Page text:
In February, Facebook turned 11 years old. Perhaps that explains why the company, managed and operated by the “white boys’ club,” continues to make headlines about its immaturity. In March, one of Facebook’s former product managers, Chia Hong filed a lawsuit against the company for sexual harassment and intentional infliction of emotional distress.
According to The New York Times, Hong claimed that she was let go because she’s a Taiwanese woman. But despite its obvious shortcomings, the social networking site is still considered the king of the Web platforms; and it is used by 57 percent of all American adults and 73 percent of teens, according to the Pew Research Center.
And there’s also Facebook’s playmate, Google, that has taken over. Earlier this year, the mega-giant tech company was ranked first amongst “the most visited multi-platform web properties in the United States with 242 million U.S. unique visitors and a market share of 64.2 percent among the leading U.S search engine providers.” But it also has engaged in some juvenile behavior that has landed it in the news. In February, Google’s former software engineer, Kelly Ellis posted comments that she was repeatedly sexually harassed by two of her managers. As reported by the SF Weekly, Ellis posted both on Google+ and Twitter that:
“It was Rod Chavez saying to me in Maui, ’It’s taking all of my self-control not to grab your ass right now.’
And according to a new report, the irresponsibility of Silicon Valley’s children continues. The question is: what can be done about tech-companies’ infantile behavior when it comes to diversity? Perhaps, one forward-thinking company can help lead the way.
Village of the Dammed
It’s no secret that Silicon Valley is nothing more than a “white boys’ club”. But until recently, the world had no idea by how much. It had taken years for some of largest tech companies to release its diversity data. But over the last couple of months, the severity of the issue has finally been made public.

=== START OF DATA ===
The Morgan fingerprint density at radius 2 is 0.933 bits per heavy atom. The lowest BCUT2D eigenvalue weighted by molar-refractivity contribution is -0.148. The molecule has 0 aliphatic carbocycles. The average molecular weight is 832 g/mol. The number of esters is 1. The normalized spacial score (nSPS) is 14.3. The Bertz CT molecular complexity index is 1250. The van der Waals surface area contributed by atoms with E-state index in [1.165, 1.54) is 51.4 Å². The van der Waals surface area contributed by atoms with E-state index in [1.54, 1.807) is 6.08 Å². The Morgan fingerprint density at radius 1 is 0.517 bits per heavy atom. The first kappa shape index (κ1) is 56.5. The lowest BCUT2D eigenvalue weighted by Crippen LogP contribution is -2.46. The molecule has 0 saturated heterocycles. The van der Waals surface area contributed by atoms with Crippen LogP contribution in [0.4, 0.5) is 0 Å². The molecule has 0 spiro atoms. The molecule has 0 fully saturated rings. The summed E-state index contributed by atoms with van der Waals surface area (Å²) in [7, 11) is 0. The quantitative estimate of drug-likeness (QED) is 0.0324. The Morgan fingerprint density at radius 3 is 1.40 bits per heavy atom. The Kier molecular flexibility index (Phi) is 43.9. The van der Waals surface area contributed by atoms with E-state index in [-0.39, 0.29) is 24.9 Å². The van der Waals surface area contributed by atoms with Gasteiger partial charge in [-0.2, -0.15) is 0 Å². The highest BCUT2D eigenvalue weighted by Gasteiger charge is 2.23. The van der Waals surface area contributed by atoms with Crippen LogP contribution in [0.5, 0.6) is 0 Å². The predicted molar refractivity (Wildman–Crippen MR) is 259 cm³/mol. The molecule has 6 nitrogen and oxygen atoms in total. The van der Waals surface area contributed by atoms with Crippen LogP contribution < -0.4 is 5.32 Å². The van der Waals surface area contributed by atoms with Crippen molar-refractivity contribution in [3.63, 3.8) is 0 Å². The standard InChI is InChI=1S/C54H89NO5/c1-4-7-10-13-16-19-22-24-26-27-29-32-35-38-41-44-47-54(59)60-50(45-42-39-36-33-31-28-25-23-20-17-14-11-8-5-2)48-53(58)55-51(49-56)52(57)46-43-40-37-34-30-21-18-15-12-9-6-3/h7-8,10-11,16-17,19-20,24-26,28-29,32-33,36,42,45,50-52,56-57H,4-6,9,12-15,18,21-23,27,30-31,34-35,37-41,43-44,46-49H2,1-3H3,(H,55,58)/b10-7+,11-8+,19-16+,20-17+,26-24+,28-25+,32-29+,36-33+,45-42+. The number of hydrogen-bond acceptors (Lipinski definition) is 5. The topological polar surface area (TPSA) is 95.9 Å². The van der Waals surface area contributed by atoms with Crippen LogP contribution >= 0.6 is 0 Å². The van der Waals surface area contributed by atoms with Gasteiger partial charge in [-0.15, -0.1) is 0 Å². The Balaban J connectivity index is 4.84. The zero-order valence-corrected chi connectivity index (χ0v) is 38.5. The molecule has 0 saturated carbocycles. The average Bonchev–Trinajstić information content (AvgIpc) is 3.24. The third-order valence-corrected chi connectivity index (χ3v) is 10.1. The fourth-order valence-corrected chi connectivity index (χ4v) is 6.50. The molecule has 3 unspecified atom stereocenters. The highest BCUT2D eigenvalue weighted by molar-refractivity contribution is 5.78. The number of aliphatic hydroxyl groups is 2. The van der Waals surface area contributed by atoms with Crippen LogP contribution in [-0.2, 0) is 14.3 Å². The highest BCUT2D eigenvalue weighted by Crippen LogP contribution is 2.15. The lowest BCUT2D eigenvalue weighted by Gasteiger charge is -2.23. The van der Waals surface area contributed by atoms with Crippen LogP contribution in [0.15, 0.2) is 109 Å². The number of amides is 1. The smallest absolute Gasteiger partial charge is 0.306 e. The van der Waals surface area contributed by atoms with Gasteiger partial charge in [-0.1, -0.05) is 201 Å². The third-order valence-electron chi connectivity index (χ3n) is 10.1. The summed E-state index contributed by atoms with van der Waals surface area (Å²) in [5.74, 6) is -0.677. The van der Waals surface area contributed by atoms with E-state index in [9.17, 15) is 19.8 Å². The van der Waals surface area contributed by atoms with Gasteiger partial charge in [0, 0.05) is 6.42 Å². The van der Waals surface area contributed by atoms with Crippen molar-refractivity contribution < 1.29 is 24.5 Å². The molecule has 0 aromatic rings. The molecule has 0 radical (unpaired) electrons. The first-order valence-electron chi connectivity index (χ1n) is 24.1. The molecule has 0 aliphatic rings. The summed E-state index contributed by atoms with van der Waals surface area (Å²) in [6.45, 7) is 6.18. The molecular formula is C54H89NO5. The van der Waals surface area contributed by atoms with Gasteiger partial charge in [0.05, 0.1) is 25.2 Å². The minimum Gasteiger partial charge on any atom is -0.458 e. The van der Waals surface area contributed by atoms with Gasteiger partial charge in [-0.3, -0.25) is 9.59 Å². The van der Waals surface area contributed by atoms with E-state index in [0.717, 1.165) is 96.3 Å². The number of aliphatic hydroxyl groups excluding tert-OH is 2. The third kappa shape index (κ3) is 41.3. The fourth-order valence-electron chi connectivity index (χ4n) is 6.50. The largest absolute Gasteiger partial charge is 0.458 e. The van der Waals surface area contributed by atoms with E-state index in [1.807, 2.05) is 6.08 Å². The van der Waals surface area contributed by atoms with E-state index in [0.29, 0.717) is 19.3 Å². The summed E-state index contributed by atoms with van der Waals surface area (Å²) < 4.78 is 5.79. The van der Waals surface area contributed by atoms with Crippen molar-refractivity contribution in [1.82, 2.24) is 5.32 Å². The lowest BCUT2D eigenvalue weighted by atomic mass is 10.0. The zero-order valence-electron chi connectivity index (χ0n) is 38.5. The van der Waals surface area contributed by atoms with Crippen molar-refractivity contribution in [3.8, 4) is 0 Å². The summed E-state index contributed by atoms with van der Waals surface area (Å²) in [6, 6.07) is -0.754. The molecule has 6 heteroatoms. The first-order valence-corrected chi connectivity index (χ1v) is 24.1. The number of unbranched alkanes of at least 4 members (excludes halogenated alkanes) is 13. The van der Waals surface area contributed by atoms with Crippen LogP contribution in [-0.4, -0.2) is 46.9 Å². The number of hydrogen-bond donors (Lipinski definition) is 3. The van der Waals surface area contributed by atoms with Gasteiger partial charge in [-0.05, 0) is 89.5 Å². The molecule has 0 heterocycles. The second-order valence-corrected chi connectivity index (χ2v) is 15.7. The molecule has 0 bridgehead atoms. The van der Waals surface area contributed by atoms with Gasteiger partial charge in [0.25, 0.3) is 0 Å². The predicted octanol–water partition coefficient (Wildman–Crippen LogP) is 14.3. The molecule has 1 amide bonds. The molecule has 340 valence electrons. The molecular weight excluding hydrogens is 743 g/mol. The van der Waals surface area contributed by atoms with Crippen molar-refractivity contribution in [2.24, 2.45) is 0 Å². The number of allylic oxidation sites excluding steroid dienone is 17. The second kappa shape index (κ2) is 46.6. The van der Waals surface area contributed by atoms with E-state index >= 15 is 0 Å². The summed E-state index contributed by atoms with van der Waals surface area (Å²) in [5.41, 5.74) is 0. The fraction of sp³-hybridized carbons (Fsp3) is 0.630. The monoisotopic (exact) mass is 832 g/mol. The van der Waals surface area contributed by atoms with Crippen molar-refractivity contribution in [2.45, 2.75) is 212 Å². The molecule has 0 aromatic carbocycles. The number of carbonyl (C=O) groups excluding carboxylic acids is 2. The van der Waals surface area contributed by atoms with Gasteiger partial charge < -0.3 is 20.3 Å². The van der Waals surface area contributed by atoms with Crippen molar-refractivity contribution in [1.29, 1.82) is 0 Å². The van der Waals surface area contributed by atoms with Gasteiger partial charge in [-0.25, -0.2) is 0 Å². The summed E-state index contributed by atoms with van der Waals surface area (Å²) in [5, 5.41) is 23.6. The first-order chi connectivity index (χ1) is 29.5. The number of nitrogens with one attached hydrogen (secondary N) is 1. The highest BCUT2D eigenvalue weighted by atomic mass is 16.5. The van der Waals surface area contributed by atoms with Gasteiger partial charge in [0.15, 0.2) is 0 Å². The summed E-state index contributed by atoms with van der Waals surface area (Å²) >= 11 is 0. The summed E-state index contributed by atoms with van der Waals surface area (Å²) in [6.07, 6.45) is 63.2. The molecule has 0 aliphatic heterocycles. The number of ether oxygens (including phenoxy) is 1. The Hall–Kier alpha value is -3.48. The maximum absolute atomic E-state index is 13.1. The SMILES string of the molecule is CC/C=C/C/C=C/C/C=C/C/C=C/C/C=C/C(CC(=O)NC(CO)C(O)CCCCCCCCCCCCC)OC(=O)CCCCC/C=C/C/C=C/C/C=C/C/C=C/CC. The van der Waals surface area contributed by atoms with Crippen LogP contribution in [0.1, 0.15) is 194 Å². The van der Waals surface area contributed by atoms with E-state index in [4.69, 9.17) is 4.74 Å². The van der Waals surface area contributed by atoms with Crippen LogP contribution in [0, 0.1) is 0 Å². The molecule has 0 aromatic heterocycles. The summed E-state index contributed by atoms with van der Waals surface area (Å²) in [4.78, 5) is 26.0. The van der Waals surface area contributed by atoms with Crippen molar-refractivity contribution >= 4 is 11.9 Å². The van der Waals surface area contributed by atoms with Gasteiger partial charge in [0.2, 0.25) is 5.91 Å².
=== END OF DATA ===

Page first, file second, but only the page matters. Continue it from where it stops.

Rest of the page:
Last week, Yahoo revealed that only 2 percent of the company’s workforce are African Americans, while only 4 percent are Hispanics. A few days earlier, Facebook admitted that the platform giant only has 81 African American workers “among its 5,500 U.S. workers,” says The Washington Post reporter, Cecilia Kang.
“Silicon Valley has a diversity problem, a contentious issue that has come into sharper focus in recent months as tech firms have sheepishly released updates on their hiring of minorities. The companies have pledged to do better.”
But was that just another empty promise or PR tactic? Last year, Google claimed that it would do a better job of recruiting more women and minorities after the first set of diversity data disclosures were released. According to Inc.com, the overall U.S. workforce is over 90 percent white and Asian at Facebook, LinkedIn, and yes, Google too. At all four companies, says Inc.com, only 3 to 4 percent of employees are Hispanic and 2 percent black. When it comes to gender, approximately 70 percent of the workers at each company are men. Although no significant progress has been made, Google still maintained its continued commitment toward improving diversity in a blog post. So what’s the issue with hiring more women and minorities?